Economic growth around the world is likely to be the slowest this year since the global recession of a decade ago. That word came from the International Monetary Fund Tuesday — and the news came under close examination in the Asia Pacific.
It’s not a shock that the International Monetary Fund has downgraded prospects for the world’s economy — it’s been doing that for the past year and a half.
This time, the IMF cut the headline number for the world to three-percent for this year – down three-tenths of a percentage point from six months ago, and nearly a full percentage point lower than in 2017.
The IMF blames the U.S./China trade dispute as a major reason, calculating that tariffs and countermeasures have knocked nearly a full percentage point off global gross domestic product.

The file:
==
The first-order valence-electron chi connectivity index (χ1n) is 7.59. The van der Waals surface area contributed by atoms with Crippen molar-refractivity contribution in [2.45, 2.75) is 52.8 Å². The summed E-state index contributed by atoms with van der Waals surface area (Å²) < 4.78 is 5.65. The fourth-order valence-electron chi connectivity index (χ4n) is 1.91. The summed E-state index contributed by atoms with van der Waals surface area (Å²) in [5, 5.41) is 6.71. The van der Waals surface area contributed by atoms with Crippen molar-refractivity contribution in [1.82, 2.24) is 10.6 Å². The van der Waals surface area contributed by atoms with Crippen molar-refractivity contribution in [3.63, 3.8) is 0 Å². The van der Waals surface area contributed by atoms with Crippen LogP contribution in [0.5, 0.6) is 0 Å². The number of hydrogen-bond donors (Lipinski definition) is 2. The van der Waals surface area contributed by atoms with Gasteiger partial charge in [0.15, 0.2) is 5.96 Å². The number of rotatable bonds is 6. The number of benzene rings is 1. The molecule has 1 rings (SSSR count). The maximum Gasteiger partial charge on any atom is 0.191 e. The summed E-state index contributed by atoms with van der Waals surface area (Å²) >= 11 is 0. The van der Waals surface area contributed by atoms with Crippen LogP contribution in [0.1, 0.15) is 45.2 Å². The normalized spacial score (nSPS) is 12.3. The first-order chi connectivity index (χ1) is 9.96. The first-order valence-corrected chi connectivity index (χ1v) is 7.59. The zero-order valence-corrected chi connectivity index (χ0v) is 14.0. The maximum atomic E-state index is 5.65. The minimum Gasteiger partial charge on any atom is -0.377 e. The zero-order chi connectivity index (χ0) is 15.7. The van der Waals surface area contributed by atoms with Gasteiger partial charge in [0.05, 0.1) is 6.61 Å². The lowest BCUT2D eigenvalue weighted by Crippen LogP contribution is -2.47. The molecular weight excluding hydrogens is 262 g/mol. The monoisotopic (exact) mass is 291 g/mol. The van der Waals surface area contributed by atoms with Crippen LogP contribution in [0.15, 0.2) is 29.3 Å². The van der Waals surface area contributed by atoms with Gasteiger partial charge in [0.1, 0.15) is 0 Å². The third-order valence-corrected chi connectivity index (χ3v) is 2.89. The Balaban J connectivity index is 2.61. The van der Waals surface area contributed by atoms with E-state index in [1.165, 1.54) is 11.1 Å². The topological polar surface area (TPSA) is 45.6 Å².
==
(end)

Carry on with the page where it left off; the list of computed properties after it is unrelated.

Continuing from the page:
The Asia Pacific has been hit more than other parts of the world — starting with China — where the IMF cut its expectations slightly for this year. Both China and India are set to grow about 6% this year – with a slowing outlook for China next year and faster growth for India.
The IMF says the United States will grow just under 2.5% this year — and just above 2% next year.
Growth projections come in at 2% for South Korea — a bit slower for Australia, while Japan is forecast to bump along at just under one-percent this year, and about half that pace next year.
As for how to make the world grow faster, the IMF’s chief economist suggests “undoing the trade barriers put in place with durable agreements and reining in geopolitical tensions.”